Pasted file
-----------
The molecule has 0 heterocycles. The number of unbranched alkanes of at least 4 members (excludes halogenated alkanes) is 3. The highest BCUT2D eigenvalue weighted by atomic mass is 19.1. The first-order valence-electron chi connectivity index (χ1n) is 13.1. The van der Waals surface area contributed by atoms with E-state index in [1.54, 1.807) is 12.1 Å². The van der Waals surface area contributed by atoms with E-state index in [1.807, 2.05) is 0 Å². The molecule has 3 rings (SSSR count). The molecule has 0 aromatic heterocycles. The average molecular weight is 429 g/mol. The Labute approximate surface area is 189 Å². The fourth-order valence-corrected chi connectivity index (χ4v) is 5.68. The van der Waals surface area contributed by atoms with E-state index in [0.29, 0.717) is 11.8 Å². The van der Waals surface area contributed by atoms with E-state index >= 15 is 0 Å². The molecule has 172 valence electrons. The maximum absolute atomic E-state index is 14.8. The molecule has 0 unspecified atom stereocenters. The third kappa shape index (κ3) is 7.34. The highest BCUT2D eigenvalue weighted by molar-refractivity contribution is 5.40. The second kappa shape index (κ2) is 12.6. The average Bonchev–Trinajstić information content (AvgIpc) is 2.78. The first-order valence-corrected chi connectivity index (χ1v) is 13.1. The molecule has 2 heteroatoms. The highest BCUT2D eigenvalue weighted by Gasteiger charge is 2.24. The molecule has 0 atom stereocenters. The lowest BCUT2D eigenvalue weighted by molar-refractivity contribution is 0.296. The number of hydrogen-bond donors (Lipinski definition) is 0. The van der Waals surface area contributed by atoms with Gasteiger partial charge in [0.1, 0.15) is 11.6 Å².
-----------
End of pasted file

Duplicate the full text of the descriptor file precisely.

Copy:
The molecule has 0 heterocycles. The number of unbranched alkanes of at least 4 members (excludes halogenated alkanes) is 3. The highest BCUT2D eigenvalue weighted by atomic mass is 19.1. The first-order valence-electron chi connectivity index (χ1n) is 13.1. The van der Waals surface area contributed by atoms with E-state index in [1.54, 1.807) is 12.1 Å². The van der Waals surface area contributed by atoms with E-state index in [1.807, 2.05) is 0 Å². The molecule has 3 rings (SSSR count). The molecule has 0 aromatic heterocycles. The average molecular weight is 429 g/mol. The Labute approximate surface area is 189 Å². The fourth-order valence-corrected chi connectivity index (χ4v) is 5.68. The van der Waals surface area contributed by atoms with E-state index in [0.29, 0.717) is 11.8 Å². The van der Waals surface area contributed by atoms with E-state index >= 15 is 0 Å². The molecule has 172 valence electrons. The maximum absolute atomic E-state index is 14.8. The molecule has 0 unspecified atom stereocenters. The third kappa shape index (κ3) is 7.34. The highest BCUT2D eigenvalue weighted by molar-refractivity contribution is 5.40. The second kappa shape index (κ2) is 12.6. The average Bonchev–Trinajstić information content (AvgIpc) is 2.78. The first-order valence-corrected chi connectivity index (χ1v) is 13.1. The molecule has 2 heteroatoms. The highest BCUT2D eigenvalue weighted by Gasteiger charge is 2.24. The molecule has 0 atom stereocenters. The lowest BCUT2D eigenvalue weighted by molar-refractivity contribution is 0.296. The number of hydrogen-bond donors (Lipinski definition) is 0. The van der Waals surface area contributed by atoms with Gasteiger partial charge in [0.1, 0.15) is 11.6 Å².